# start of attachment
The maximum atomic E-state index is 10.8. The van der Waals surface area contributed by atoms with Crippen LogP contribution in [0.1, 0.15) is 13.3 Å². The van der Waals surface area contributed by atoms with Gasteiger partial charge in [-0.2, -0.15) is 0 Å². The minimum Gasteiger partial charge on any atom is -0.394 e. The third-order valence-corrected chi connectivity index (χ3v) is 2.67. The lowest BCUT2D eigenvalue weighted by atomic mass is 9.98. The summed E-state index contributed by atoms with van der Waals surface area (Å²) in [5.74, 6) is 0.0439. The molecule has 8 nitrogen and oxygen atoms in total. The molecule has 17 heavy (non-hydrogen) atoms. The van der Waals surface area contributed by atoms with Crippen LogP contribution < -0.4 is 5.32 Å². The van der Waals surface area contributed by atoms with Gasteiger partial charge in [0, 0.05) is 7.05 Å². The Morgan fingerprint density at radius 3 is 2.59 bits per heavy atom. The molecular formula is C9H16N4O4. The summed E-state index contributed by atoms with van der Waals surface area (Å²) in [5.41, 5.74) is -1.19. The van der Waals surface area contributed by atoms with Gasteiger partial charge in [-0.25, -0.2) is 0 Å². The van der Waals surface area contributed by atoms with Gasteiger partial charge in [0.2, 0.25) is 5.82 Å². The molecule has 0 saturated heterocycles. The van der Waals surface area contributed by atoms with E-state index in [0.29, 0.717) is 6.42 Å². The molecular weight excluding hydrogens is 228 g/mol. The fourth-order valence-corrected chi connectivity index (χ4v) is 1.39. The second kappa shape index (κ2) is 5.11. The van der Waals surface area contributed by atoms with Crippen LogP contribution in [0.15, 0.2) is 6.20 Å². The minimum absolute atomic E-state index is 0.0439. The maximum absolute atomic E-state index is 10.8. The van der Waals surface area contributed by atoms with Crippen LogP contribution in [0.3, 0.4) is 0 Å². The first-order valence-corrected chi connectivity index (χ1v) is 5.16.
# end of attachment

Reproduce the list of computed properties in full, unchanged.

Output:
The maximum atomic E-state index is 10.8. The van der Waals surface area contributed by atoms with Crippen LogP contribution in [0.1, 0.15) is 13.3 Å². The van der Waals surface area contributed by atoms with Gasteiger partial charge in [-0.2, -0.15) is 0 Å². The minimum Gasteiger partial charge on any atom is -0.394 e. The third-order valence-corrected chi connectivity index (χ3v) is 2.67. The lowest BCUT2D eigenvalue weighted by atomic mass is 9.98. The summed E-state index contributed by atoms with van der Waals surface area (Å²) in [5.74, 6) is 0.0439. The molecule has 8 nitrogen and oxygen atoms in total. The molecule has 17 heavy (non-hydrogen) atoms. The van der Waals surface area contributed by atoms with Crippen LogP contribution < -0.4 is 5.32 Å². The van der Waals surface area contributed by atoms with Gasteiger partial charge in [0, 0.05) is 7.05 Å². The Morgan fingerprint density at radius 3 is 2.59 bits per heavy atom. The molecular formula is C9H16N4O4. The summed E-state index contributed by atoms with van der Waals surface area (Å²) in [5.41, 5.74) is -1.19. The van der Waals surface area contributed by atoms with Gasteiger partial charge in [-0.25, -0.2) is 0 Å². The van der Waals surface area contributed by atoms with Gasteiger partial charge in [0.2, 0.25) is 5.82 Å². The molecule has 0 saturated heterocycles. The van der Waals surface area contributed by atoms with E-state index in [0.29, 0.717) is 6.42 Å². The molecular weight excluding hydrogens is 228 g/mol. The fourth-order valence-corrected chi connectivity index (χ4v) is 1.39. The second kappa shape index (κ2) is 5.11. The van der Waals surface area contributed by atoms with Crippen LogP contribution in [0.15, 0.2) is 6.20 Å². The minimum absolute atomic E-state index is 0.0439. The maximum absolute atomic E-state index is 10.8. The van der Waals surface area contributed by atoms with Crippen LogP contribution in [0.3, 0.4) is 0 Å². The first-order valence-corrected chi connectivity index (χ1v) is 5.16.